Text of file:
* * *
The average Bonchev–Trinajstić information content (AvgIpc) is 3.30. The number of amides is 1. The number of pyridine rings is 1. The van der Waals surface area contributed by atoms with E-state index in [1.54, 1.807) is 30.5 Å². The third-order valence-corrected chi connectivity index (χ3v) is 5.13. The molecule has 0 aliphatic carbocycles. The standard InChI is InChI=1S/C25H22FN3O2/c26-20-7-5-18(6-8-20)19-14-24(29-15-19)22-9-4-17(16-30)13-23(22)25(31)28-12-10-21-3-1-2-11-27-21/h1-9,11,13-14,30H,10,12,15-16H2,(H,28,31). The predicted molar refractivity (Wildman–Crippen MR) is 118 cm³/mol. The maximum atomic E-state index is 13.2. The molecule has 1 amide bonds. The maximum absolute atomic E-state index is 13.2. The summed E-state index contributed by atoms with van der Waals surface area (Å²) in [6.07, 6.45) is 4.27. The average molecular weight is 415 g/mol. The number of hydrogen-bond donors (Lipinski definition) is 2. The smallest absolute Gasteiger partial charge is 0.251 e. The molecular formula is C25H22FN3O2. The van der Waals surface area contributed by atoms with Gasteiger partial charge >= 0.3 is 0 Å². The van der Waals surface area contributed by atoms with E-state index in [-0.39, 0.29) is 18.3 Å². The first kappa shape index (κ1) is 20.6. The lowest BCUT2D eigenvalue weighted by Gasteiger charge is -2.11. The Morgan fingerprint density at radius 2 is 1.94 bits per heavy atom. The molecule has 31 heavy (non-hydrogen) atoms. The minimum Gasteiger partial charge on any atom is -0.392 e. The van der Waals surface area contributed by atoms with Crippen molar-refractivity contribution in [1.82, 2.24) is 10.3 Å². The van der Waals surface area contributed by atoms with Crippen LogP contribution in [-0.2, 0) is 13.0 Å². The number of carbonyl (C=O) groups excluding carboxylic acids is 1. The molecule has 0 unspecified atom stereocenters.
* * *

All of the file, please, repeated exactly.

The average Bonchev–Trinajstić information content (AvgIpc) is 3.30. The number of amides is 1. The number of pyridine rings is 1. The van der Waals surface area contributed by atoms with E-state index in [1.54, 1.807) is 30.5 Å². The third-order valence-corrected chi connectivity index (χ3v) is 5.13. The molecule has 0 aliphatic carbocycles. The standard InChI is InChI=1S/C25H22FN3O2/c26-20-7-5-18(6-8-20)19-14-24(29-15-19)22-9-4-17(16-30)13-23(22)25(31)28-12-10-21-3-1-2-11-27-21/h1-9,11,13-14,30H,10,12,15-16H2,(H,28,31). The predicted molar refractivity (Wildman–Crippen MR) is 118 cm³/mol. The maximum atomic E-state index is 13.2. The molecule has 1 amide bonds. The maximum absolute atomic E-state index is 13.2. The summed E-state index contributed by atoms with van der Waals surface area (Å²) in [6.07, 6.45) is 4.27. The average molecular weight is 415 g/mol. The number of hydrogen-bond donors (Lipinski definition) is 2. The smallest absolute Gasteiger partial charge is 0.251 e. The molecular formula is C25H22FN3O2. The van der Waals surface area contributed by atoms with Gasteiger partial charge >= 0.3 is 0 Å². The van der Waals surface area contributed by atoms with E-state index in [-0.39, 0.29) is 18.3 Å². The first kappa shape index (κ1) is 20.6. The lowest BCUT2D eigenvalue weighted by Gasteiger charge is -2.11. The Morgan fingerprint density at radius 2 is 1.94 bits per heavy atom. The molecule has 31 heavy (non-hydrogen) atoms. The minimum Gasteiger partial charge on any atom is -0.392 e. The van der Waals surface area contributed by atoms with Crippen molar-refractivity contribution in [1.82, 2.24) is 10.3 Å². The van der Waals surface area contributed by atoms with Crippen LogP contribution in [-0.2, 0) is 13.0 Å². The number of carbonyl (C=O) groups excluding carboxylic acids is 1. The molecule has 0 unspecified atom stereocenters.